It doesn't take much to send the price of oil soaring. Seizing a tanker raising the threat of conflict on the Strait of Hormuz in the Persian Gulf once would have been more than enough and we would see it within days at the gas pump. There's been a little blip but...
Maybe those days are over.
Sentiment in the oil market has shifted dramatically in recent days, with hedge funds, producers and traders all taking a more bearish tack in response to what they see as weakness in worldwide demand.
The oil market has struggled to sustain a rally despite supply restrictions that generally would be considered bullish. U.S. sanctions on Venezuela and Iran have removed more than 1.5 million barrels of daily supply from the market, OPEC extended a supply-cut deal into 2020 and tensions between the United States and Iran are rising.
Yet, Brent futures have struggled to sustain a move above US$65 a barrel and slumped about 7 per cent last week, while U.S. futures have rarely moved above US$60 a barrel.
“Given all the bullish news we’ve had, the flat price has hardly changed,” said Janelle Matharoo of InsideOut Advisors, a commodities trading and risk management consultancy. “Fifteen years ago, this kind of news would have shifted the price US$20, US$30 per barrel.”Well, that's certainly awkward when you've got a multi-billion dollar pipeline project in the works with only taxpayers to foot the bill.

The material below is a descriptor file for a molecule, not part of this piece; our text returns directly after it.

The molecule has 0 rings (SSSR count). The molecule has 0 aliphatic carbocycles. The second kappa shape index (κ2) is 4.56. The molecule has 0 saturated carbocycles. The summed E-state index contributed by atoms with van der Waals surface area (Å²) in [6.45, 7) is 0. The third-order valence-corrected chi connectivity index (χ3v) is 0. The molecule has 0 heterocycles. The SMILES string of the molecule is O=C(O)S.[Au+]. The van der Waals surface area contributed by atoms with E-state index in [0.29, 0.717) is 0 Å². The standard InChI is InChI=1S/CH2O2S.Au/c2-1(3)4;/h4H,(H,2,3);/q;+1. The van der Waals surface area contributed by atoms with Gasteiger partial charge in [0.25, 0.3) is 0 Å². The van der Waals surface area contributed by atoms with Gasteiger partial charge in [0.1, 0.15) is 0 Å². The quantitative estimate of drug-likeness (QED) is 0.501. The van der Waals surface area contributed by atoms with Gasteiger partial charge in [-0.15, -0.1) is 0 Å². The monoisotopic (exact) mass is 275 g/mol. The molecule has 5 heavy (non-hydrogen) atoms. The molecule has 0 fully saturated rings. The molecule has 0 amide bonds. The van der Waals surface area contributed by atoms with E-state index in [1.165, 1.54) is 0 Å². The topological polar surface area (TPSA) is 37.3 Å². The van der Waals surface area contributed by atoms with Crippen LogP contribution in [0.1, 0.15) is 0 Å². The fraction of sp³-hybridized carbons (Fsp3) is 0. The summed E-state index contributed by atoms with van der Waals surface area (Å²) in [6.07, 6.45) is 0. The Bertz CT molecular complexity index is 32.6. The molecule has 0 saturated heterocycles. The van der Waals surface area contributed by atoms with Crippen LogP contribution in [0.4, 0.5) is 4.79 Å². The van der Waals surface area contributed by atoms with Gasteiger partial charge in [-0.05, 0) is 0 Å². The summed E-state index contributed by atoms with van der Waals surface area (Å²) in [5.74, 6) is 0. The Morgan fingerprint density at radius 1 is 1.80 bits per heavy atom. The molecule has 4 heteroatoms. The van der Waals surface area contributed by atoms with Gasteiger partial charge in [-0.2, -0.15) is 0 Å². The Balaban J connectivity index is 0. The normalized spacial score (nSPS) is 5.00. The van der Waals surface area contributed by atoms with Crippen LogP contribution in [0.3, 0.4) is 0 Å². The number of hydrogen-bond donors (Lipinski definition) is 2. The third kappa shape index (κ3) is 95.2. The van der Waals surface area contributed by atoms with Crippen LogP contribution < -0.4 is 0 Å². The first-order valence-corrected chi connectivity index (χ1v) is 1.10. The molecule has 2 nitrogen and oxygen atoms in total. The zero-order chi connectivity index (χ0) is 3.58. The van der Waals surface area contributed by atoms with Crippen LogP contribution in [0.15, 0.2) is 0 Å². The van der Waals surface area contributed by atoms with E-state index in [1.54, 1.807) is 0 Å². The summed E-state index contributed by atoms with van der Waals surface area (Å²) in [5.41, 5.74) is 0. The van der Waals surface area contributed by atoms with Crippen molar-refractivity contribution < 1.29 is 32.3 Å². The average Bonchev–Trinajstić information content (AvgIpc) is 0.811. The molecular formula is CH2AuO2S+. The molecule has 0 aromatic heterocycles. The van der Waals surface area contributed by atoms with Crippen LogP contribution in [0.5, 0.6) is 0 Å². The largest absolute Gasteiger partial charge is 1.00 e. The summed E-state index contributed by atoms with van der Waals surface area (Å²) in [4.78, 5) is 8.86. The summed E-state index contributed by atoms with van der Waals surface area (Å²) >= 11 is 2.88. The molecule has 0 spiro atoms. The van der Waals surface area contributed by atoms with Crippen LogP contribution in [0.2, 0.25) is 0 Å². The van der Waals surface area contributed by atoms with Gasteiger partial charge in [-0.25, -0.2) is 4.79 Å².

Justin Trudeau famously assured US oil execs that, "No country would find 173 billion barrels of ground and just leave them there." Of course no one, including Canada, ever found 173 billion barrels of oil in Athabasca. That's not oil. It's bitumen. Worse yet, the energy giants got the easy stuff while the getting was good. It is becoming progressively more costly to get the dirtier, poorer grade sludge these days.
Investors don't want oil. They want profit from oil. And, when prices slump profits can be hard to realize from high-carbon, low-value sludge, the very stuff Justin is so hellbent on pursuing.
We've been warned. Even the current and former governors of the Bank of England have warned that there's a volatile 'Carbon Bubble' and, at some point, it's going to burst. It's a 'when', not 'if' proposition but, when it happens, the low-value, high-carbon stuff will become 'stranded assets.' And that's the risk Justin has decided we should bear.